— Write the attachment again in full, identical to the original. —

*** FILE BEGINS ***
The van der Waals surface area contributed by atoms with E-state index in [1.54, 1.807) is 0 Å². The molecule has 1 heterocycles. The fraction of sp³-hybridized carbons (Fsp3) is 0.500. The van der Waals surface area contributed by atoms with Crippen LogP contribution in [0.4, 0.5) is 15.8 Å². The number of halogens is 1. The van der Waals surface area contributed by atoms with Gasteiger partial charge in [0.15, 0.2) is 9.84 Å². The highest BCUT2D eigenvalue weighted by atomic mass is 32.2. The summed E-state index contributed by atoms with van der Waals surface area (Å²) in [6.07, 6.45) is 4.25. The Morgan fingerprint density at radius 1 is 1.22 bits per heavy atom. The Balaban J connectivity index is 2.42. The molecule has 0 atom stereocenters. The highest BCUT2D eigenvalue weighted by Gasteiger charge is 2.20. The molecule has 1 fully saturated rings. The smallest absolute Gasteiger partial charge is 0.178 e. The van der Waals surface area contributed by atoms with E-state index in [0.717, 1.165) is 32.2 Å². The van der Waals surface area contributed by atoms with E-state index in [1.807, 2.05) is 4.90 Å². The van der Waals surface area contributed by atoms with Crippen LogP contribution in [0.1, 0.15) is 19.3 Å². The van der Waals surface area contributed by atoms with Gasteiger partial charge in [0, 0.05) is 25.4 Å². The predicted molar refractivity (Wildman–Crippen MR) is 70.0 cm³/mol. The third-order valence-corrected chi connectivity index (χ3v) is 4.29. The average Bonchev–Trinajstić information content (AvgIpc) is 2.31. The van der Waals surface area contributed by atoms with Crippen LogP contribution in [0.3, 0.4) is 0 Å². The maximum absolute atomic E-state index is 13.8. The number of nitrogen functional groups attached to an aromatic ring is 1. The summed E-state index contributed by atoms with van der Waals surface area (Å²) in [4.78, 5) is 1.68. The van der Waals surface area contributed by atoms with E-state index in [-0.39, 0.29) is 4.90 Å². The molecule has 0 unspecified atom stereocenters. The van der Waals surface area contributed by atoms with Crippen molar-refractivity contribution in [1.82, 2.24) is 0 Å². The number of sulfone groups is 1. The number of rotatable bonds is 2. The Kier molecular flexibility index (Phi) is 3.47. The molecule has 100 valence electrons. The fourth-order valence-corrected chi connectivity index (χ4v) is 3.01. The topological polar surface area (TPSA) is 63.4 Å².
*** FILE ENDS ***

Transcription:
The van der Waals surface area contributed by atoms with E-state index in [1.54, 1.807) is 0 Å². The molecule has 1 heterocycles. The fraction of sp³-hybridized carbons (Fsp3) is 0.500. The van der Waals surface area contributed by atoms with Crippen LogP contribution in [0.4, 0.5) is 15.8 Å². The number of halogens is 1. The van der Waals surface area contributed by atoms with Gasteiger partial charge in [0.15, 0.2) is 9.84 Å². The highest BCUT2D eigenvalue weighted by atomic mass is 32.2. The summed E-state index contributed by atoms with van der Waals surface area (Å²) in [6.07, 6.45) is 4.25. The Morgan fingerprint density at radius 1 is 1.22 bits per heavy atom. The Balaban J connectivity index is 2.42. The molecule has 0 atom stereocenters. The highest BCUT2D eigenvalue weighted by Gasteiger charge is 2.20. The molecule has 1 fully saturated rings. The smallest absolute Gasteiger partial charge is 0.178 e. The van der Waals surface area contributed by atoms with E-state index in [0.717, 1.165) is 32.2 Å². The van der Waals surface area contributed by atoms with E-state index in [1.807, 2.05) is 4.90 Å². The van der Waals surface area contributed by atoms with Crippen LogP contribution in [0.1, 0.15) is 19.3 Å². The van der Waals surface area contributed by atoms with Gasteiger partial charge in [0, 0.05) is 25.4 Å². The predicted molar refractivity (Wildman–Crippen MR) is 70.0 cm³/mol. The third-order valence-corrected chi connectivity index (χ3v) is 4.29. The average Bonchev–Trinajstić information content (AvgIpc) is 2.31. The van der Waals surface area contributed by atoms with Crippen LogP contribution in [0.3, 0.4) is 0 Å². The maximum absolute atomic E-state index is 13.8. The number of nitrogen functional groups attached to an aromatic ring is 1. The summed E-state index contributed by atoms with van der Waals surface area (Å²) in [4.78, 5) is 1.68. The van der Waals surface area contributed by atoms with E-state index in [-0.39, 0.29) is 4.90 Å². The molecule has 0 unspecified atom stereocenters. The van der Waals surface area contributed by atoms with Crippen molar-refractivity contribution in [1.82, 2.24) is 0 Å². The number of sulfone groups is 1. The number of rotatable bonds is 2. The Kier molecular flexibility index (Phi) is 3.47. The molecule has 100 valence electrons. The fourth-order valence-corrected chi connectivity index (χ4v) is 3.01. The topological polar surface area (TPSA) is 63.4 Å².